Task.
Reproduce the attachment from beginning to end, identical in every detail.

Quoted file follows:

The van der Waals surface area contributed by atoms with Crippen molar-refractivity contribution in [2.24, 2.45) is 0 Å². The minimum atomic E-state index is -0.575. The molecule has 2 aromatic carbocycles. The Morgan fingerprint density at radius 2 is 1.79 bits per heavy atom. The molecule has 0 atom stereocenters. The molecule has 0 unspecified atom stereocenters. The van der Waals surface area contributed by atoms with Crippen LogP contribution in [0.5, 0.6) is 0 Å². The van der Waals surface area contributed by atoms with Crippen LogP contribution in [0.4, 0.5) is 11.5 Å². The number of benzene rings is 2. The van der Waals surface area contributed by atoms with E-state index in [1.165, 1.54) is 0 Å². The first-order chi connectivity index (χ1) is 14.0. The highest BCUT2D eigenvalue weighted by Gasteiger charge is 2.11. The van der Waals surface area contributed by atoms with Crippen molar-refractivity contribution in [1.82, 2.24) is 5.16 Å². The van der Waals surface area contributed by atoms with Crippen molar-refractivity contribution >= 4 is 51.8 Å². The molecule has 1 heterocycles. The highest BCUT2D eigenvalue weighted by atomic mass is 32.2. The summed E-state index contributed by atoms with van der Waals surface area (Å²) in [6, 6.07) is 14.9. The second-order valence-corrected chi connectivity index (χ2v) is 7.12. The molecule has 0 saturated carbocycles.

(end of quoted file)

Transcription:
The van der Waals surface area contributed by atoms with Crippen molar-refractivity contribution in [2.24, 2.45) is 0 Å². The minimum atomic E-state index is -0.575. The molecule has 2 aromatic carbocycles. The Morgan fingerprint density at radius 2 is 1.79 bits per heavy atom. The molecule has 0 atom stereocenters. The molecule has 0 unspecified atom stereocenters. The van der Waals surface area contributed by atoms with Crippen LogP contribution in [0.5, 0.6) is 0 Å². The van der Waals surface area contributed by atoms with Crippen LogP contribution in [0.4, 0.5) is 11.5 Å². The number of benzene rings is 2. The van der Waals surface area contributed by atoms with E-state index in [1.165, 1.54) is 0 Å². The first-order chi connectivity index (χ1) is 14.0. The highest BCUT2D eigenvalue weighted by Gasteiger charge is 2.11. The van der Waals surface area contributed by atoms with Crippen molar-refractivity contribution in [1.82, 2.24) is 5.16 Å². The van der Waals surface area contributed by atoms with Crippen molar-refractivity contribution >= 4 is 51.8 Å². The molecule has 1 heterocycles. The highest BCUT2D eigenvalue weighted by atomic mass is 32.2. The summed E-state index contributed by atoms with van der Waals surface area (Å²) in [6, 6.07) is 14.9. The second-order valence-corrected chi connectivity index (χ2v) is 7.12. The molecule has 0 saturated carbocycles.